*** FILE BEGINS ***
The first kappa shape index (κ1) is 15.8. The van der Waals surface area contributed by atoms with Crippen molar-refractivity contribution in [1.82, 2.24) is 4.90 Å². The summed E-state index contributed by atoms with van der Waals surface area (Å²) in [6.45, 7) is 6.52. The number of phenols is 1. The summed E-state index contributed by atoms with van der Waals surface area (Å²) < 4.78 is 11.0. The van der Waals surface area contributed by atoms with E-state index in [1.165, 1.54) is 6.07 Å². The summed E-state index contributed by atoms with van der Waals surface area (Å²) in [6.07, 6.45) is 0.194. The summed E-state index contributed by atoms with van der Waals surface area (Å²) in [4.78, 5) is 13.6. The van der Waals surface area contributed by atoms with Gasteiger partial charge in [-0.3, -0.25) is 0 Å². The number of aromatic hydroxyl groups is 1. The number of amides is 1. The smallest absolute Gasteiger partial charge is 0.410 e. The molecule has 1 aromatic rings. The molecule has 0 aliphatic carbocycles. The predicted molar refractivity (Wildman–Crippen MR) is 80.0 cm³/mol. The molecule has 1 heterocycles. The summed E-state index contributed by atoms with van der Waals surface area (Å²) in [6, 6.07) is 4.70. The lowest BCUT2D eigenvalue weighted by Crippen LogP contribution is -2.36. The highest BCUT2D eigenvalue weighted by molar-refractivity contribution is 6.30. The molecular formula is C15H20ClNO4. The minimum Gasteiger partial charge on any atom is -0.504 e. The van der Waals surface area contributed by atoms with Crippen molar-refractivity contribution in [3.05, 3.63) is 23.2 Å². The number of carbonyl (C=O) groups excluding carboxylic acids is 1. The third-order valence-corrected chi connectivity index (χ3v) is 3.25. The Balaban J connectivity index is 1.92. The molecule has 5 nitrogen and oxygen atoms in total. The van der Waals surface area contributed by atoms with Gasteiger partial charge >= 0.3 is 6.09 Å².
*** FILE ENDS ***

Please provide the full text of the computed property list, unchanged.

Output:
The first kappa shape index (κ1) is 15.8. The van der Waals surface area contributed by atoms with Crippen molar-refractivity contribution in [1.82, 2.24) is 4.90 Å². The summed E-state index contributed by atoms with van der Waals surface area (Å²) in [6.45, 7) is 6.52. The number of phenols is 1. The summed E-state index contributed by atoms with van der Waals surface area (Å²) < 4.78 is 11.0. The van der Waals surface area contributed by atoms with E-state index in [1.165, 1.54) is 6.07 Å². The summed E-state index contributed by atoms with van der Waals surface area (Å²) in [6.07, 6.45) is 0.194. The summed E-state index contributed by atoms with van der Waals surface area (Å²) in [4.78, 5) is 13.6. The van der Waals surface area contributed by atoms with Gasteiger partial charge in [-0.3, -0.25) is 0 Å². The number of aromatic hydroxyl groups is 1. The number of amides is 1. The smallest absolute Gasteiger partial charge is 0.410 e. The molecule has 1 aromatic rings. The molecule has 0 aliphatic carbocycles. The predicted molar refractivity (Wildman–Crippen MR) is 80.0 cm³/mol. The molecule has 1 heterocycles. The summed E-state index contributed by atoms with van der Waals surface area (Å²) in [6, 6.07) is 4.70. The lowest BCUT2D eigenvalue weighted by Crippen LogP contribution is -2.36. The highest BCUT2D eigenvalue weighted by molar-refractivity contribution is 6.30. The molecular formula is C15H20ClNO4. The minimum Gasteiger partial charge on any atom is -0.504 e. The van der Waals surface area contributed by atoms with Crippen molar-refractivity contribution in [3.05, 3.63) is 23.2 Å². The number of carbonyl (C=O) groups excluding carboxylic acids is 1. The third-order valence-corrected chi connectivity index (χ3v) is 3.25. The Balaban J connectivity index is 1.92. The molecule has 5 nitrogen and oxygen atoms in total. The van der Waals surface area contributed by atoms with Gasteiger partial charge >= 0.3 is 6.09 Å².